“Many ship operators have their own, internal, methods of tracking safety, and insurance providers have data on all the accidents that take place on a ship,” he explains. “But we need to have a benchmark if we are to ensure the industry is improving, because there’s currently some sectors that are less focused on safety than others. That’s the eventual aim of this report, and we’re happy to have constructive feedback about what needs to be included within it to support the industry. Lessons can be learned by all of us to improve safety levels to where they need to be.”

Inmarsat is making its own contribution to safety in the industry with the development of a new solution, Fleet Safety. The data service, which has been approved by the International Maritime Organization, supports GMDSS compliance for voice and data distress, along with urgency and safety communications. Combining a Maritime Safety Terminal with existing services provided by its FleetBroadband or Fleet One solutions, Fleet Safety provides a more comprehensive range of safety features.

“With the Fleet Safety service, we’ve built a system that meets the regulations and then added extra features on top,” says Broadhurst. “Firstly, we asked the search and rescue community what they wanted, and they highlighted the need for good communication. So we created a server solution that allows us to connect rescue coordination centres together. For example, if an incident occurs on a vessel, the ship can choose which rescue coordination centre it sends the distress to, which would then call in a ship that’s close by to assist.”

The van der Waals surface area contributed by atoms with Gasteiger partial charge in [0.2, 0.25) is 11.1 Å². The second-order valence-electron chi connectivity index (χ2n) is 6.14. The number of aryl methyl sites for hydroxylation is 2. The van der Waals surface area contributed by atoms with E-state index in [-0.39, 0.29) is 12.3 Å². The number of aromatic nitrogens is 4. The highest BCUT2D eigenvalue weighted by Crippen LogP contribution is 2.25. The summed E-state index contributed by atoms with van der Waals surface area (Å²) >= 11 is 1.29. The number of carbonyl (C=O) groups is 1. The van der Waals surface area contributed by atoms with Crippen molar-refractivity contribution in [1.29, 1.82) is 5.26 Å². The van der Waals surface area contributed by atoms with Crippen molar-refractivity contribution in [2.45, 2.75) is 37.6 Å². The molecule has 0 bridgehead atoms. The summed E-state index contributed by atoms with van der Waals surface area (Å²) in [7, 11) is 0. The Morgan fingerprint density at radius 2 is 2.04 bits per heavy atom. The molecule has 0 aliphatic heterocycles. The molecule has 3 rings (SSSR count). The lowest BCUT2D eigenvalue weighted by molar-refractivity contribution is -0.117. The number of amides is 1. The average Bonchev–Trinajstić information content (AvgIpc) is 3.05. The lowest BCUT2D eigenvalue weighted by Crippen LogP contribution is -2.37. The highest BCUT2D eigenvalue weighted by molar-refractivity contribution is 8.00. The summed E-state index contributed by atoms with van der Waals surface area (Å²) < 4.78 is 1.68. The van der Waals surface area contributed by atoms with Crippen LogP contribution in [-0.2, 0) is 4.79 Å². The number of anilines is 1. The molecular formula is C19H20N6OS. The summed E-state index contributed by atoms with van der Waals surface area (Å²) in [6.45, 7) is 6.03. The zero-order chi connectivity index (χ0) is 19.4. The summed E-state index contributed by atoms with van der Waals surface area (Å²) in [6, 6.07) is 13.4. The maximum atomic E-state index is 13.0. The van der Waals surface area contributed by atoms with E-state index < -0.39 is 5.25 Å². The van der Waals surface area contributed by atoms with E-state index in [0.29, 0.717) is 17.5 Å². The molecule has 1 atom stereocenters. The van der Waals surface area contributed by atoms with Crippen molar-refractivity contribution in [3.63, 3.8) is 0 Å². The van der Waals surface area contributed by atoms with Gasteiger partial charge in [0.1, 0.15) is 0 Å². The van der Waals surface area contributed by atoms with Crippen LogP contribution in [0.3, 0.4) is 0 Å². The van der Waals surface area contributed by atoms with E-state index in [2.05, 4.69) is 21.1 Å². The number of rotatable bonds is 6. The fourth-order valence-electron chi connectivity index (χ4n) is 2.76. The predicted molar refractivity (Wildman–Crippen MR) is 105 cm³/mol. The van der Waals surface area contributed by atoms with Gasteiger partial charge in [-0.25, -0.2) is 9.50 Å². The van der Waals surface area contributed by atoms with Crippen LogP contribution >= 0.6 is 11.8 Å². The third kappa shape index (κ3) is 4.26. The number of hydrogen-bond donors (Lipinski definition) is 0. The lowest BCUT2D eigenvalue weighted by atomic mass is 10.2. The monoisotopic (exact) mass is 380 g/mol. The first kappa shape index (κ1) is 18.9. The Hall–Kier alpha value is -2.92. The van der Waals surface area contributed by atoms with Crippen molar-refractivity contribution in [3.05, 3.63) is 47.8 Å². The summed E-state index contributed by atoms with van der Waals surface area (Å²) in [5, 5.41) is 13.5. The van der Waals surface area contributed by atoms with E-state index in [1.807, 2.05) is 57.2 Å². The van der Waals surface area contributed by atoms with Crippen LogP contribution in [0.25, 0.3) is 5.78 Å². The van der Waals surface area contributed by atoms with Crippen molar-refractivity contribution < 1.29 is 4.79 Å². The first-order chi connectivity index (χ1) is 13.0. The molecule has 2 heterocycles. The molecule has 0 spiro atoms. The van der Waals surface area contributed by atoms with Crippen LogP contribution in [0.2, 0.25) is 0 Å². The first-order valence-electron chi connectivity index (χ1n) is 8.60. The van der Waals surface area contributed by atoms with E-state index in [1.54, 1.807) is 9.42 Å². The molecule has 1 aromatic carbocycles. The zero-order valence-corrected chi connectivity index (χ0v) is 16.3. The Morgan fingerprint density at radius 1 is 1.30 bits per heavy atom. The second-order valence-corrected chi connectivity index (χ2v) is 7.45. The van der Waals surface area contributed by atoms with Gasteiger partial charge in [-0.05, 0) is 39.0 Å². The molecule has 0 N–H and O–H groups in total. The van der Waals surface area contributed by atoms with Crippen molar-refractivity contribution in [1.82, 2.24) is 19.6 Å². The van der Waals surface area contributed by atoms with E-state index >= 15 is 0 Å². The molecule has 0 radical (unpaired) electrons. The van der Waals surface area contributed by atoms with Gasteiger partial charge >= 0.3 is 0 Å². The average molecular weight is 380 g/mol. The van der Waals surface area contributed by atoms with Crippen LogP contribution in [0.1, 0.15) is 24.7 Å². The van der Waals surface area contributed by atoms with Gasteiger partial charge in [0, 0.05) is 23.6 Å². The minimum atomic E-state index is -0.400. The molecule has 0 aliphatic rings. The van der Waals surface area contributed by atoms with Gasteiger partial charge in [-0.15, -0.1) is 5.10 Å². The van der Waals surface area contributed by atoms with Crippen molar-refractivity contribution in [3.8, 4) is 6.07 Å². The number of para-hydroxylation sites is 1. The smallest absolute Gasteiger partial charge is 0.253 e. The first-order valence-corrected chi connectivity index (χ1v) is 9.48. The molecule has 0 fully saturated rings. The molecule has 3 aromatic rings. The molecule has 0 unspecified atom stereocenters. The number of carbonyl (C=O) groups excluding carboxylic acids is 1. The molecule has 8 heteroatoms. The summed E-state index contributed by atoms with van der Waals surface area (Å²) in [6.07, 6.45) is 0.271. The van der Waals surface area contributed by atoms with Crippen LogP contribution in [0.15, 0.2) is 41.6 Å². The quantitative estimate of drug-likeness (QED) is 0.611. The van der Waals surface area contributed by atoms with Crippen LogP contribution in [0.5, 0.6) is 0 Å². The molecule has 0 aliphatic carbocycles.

Fleet Safety also provides real-time Maritime Safety Information broadcasts, which can be downloaded even after the broadcast time and when the Maritime Safety Terminal has been turned off; for example, when in dry dock or ports where reception is compromised.

“We built a platform for the maritime safety providers who send out proactive messages, warning of weather conditions, a navigation light not working or even a tsunami” says Broadhurst. “The new platform means those providers can have confidence that the message they’re sending out is being delivered. We’ve also created an application programming interface so that they can create messages themselves and then just fire them off to Inmarsat, which we then send over to our existing service and our new service, taking the hassle out of the process.”

Inmarsat will also provide operators with the capability to train their crew in the use of the new system to ensure they can adapt quickly.

“It’s not just about creating a new product and throwing it over the fence and saying, “there you go”,” says Broadhurst. “Everybody who is going to use the system should do so without fear and in full knowledge of what it’s supposed to do. So we created a module that will train seafarers in their general operators certificate as well as the new safety services.”

Broadhurst highlights the service’s capacity to condense information in a way which ensures that it can be processed effectively by crew in their efforts to maintain safety.

“There’s so much information these days for the Officer of the Watch or the Navigator to take in,” says Broadhurst. “Fleet Safety puts the control of information back in the hands of seafarers. We’ve been very selective in making sure that only relevant messages are shown urgently to crew, while other information is available if needed. This wasn’t available with the old system, and will raise the level of safety. It’s a system that’s built for the future.”

This article was first published in the Autumn/Winter 2022 issue of Cruise & Ferry Review. All information was correct at the time of printing, but may since have changed. Subscribe to Cruise & Ferry Review for FREE here to get the next issue delivered directly to your inbox or your door.

 

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Alex Smith
By Alex Smith
11 November 2022